This approach simplifies modern build capabilities without struggling with the Meteor build system, plugins, or other historically problematic approaches, providing a stable solution over time.

What would mean of Meteor core adopting a modern bundler?

Meteor’s core adopting this approach in practice means that the internals remain untouched. The existing core still handles resolving its core and packages, while a new modern bundler is introduced in the Meteor core as an independent layer to resolve the app code.

This implementation aims for ease experience for developers. The “meteor create” command would ideally remain unchanged, providing an easy setup experience without apparent differences from the new implementation. The “meteor run” command would simultaneously utilize both modern and meteor bundler, providing clear development feedback of the processes.

Additionally, a new meteor.config.js file would extend configuration for the included modern bundler (whether Vite or Webpack) as well as any Meteor bundler specifity we may want to introduce, allowing easy and extra customization of bundler for any Meteor developers.

Certainly, challenges may arise when integrating this with Meteor toolset, but it appears less complicated than directly modifying Meteor’s bundler internals.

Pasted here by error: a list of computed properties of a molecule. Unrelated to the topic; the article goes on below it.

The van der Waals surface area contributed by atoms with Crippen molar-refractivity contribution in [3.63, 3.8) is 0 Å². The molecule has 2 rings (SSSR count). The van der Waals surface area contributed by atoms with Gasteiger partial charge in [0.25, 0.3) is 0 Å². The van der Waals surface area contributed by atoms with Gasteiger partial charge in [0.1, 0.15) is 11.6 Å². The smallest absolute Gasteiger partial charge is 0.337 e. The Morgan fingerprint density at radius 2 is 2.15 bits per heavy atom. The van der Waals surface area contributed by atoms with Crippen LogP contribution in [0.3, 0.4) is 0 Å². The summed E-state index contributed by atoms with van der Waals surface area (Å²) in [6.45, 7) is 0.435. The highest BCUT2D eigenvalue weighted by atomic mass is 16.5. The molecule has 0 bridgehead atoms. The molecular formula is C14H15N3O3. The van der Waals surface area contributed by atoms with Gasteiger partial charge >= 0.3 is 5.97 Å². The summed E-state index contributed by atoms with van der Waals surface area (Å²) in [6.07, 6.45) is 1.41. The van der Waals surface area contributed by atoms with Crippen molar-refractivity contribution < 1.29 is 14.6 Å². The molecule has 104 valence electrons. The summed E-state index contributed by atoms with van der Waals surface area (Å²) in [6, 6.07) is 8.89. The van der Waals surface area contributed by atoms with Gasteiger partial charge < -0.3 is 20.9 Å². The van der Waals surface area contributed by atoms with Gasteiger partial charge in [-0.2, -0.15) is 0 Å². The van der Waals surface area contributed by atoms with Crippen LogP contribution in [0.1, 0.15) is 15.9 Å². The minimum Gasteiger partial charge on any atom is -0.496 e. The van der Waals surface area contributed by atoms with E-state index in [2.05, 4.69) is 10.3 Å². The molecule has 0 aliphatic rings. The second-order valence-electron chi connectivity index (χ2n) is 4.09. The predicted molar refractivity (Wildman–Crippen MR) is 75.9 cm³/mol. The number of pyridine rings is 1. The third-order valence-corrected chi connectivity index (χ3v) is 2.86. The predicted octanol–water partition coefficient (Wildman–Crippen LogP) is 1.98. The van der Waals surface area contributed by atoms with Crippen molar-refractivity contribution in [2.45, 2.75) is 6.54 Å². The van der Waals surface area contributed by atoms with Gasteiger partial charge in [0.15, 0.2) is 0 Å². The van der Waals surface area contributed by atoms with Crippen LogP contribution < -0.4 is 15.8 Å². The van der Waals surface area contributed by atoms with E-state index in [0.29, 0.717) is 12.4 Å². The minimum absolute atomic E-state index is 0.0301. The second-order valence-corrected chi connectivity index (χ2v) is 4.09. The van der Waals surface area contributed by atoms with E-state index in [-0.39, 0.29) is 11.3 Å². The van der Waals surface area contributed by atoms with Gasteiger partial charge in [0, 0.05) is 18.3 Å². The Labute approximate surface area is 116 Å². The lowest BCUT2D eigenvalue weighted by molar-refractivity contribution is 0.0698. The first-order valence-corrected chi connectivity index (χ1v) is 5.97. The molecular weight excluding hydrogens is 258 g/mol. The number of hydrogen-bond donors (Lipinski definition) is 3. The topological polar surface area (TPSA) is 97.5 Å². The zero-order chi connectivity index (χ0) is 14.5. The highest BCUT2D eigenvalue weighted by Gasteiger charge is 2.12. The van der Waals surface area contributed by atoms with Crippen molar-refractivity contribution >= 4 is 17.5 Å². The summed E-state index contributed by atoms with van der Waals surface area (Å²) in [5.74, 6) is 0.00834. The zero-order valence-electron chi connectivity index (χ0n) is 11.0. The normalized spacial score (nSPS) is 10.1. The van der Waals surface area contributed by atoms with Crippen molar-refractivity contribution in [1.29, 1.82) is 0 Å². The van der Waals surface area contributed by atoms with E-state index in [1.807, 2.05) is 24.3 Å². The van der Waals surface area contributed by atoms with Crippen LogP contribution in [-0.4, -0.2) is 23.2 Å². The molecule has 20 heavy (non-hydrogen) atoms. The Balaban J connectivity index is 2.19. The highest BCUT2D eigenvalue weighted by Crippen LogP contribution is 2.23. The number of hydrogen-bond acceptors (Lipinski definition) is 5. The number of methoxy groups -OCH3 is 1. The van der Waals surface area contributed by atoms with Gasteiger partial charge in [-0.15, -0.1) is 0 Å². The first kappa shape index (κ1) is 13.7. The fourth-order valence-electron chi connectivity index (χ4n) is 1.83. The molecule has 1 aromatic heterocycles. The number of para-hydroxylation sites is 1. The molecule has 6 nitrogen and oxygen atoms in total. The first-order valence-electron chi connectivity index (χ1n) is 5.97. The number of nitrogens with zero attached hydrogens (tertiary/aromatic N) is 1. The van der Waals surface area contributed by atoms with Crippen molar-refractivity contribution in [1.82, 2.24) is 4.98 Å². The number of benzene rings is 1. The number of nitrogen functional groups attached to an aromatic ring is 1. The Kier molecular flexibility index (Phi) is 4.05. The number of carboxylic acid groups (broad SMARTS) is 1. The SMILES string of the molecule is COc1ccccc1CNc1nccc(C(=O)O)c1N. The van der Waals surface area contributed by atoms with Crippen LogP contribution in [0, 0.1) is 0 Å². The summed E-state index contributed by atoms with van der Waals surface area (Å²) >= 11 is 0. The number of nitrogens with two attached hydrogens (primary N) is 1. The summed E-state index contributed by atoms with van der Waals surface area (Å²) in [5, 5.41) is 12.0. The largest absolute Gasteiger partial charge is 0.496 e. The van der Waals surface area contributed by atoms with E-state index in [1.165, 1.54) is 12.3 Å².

Feedback

What are your thoughts on incorporating modern build features to Meteor by adding a new bundler, and making it as a core solution?

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A practical case: billdroid.app

I’ve implemented this approach in my recent indie app, billdroid.app. It is already in beta, in a production-like environment.

This app served me as an opportunity to use a stack expanding the limits of Meteor, and a practical implementation of a receipt scanner for financial management using more modern multiplatform procedures with CapacitorJS. It utilizes Webpack as a robust bundler and adopts Meteor extensively for rich features. I plan to showcase the benefits attained in a separate forum post, emphasizing that embracing a modern ecosystem requires conviction, simplification, delegation, and determination.

Key benefits in this app include tree shaking, ESM, cache for fast builds, image optimization in bundle compilation, i18n management using lingui webpack’s plugin, easy service worker and PWA setup with Workbox webpack’s plugin, and more. CapacitorJS is incorporated similarly, serving as a CordovaJS replacement.

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In my opinion the perfect setup would be integrating with Vite. Go all-in on modern browsers features and serve modules as ESM individually

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Conceptually it seems like a smart idea.

Can you expand on what would be sacrificed here with maybe a couple examples? What does supported indirectly mean?

Would there be any other potential downsides? I mostly see only benefits so just curious what I’m missing.

This would be a decision to make.